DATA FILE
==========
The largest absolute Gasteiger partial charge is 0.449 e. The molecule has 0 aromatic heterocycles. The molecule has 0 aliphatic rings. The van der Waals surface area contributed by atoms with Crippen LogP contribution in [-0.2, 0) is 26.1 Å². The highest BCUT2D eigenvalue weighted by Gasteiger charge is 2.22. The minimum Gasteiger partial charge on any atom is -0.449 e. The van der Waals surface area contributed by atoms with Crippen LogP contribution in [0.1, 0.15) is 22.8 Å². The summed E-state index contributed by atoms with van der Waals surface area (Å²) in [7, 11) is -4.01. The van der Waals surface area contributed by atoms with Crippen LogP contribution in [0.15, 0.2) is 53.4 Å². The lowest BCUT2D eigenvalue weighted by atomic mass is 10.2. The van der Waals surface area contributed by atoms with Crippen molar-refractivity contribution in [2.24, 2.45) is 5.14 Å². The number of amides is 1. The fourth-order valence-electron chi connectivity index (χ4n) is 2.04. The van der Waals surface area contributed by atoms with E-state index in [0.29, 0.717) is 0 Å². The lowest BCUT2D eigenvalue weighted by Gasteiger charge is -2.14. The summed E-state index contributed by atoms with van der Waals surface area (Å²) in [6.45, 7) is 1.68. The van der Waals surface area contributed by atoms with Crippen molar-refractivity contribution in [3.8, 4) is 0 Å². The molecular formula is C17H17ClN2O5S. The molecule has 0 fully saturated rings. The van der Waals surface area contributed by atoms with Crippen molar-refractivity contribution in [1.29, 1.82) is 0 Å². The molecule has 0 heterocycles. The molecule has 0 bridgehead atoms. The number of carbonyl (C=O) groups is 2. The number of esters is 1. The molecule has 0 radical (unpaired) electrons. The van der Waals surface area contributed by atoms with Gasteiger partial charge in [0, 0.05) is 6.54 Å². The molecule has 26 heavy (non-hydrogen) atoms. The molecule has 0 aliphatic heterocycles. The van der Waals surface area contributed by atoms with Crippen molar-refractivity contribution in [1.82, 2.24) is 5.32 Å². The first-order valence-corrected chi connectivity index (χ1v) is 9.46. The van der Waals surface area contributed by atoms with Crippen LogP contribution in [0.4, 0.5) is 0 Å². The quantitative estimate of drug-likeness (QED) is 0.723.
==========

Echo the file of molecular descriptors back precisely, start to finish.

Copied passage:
The largest absolute Gasteiger partial charge is 0.449 e. The molecule has 0 aromatic heterocycles. The molecule has 0 aliphatic rings. The van der Waals surface area contributed by atoms with Crippen LogP contribution in [-0.2, 0) is 26.1 Å². The highest BCUT2D eigenvalue weighted by Gasteiger charge is 2.22. The minimum Gasteiger partial charge on any atom is -0.449 e. The van der Waals surface area contributed by atoms with Crippen LogP contribution in [0.1, 0.15) is 22.8 Å². The summed E-state index contributed by atoms with van der Waals surface area (Å²) in [7, 11) is -4.01. The van der Waals surface area contributed by atoms with Crippen LogP contribution in [0.15, 0.2) is 53.4 Å². The lowest BCUT2D eigenvalue weighted by atomic mass is 10.2. The van der Waals surface area contributed by atoms with Crippen molar-refractivity contribution in [2.24, 2.45) is 5.14 Å². The number of amides is 1. The fourth-order valence-electron chi connectivity index (χ4n) is 2.04. The van der Waals surface area contributed by atoms with E-state index in [0.29, 0.717) is 0 Å². The lowest BCUT2D eigenvalue weighted by Gasteiger charge is -2.14. The summed E-state index contributed by atoms with van der Waals surface area (Å²) in [6.45, 7) is 1.68. The van der Waals surface area contributed by atoms with Crippen molar-refractivity contribution in [3.8, 4) is 0 Å². The molecular formula is C17H17ClN2O5S. The molecule has 0 fully saturated rings. The van der Waals surface area contributed by atoms with Crippen molar-refractivity contribution in [1.29, 1.82) is 0 Å². The molecule has 0 heterocycles. The molecule has 0 bridgehead atoms. The number of carbonyl (C=O) groups is 2. The number of esters is 1. The molecule has 0 radical (unpaired) electrons. The van der Waals surface area contributed by atoms with Gasteiger partial charge in [0, 0.05) is 6.54 Å². The molecule has 26 heavy (non-hydrogen) atoms. The molecule has 0 aliphatic heterocycles. The van der Waals surface area contributed by atoms with Crippen molar-refractivity contribution in [1.82, 2.24) is 5.32 Å². The first-order valence-corrected chi connectivity index (χ1v) is 9.46. The van der Waals surface area contributed by atoms with Crippen LogP contribution in [0.4, 0.5) is 0 Å². The quantitative estimate of drug-likeness (QED) is 0.723.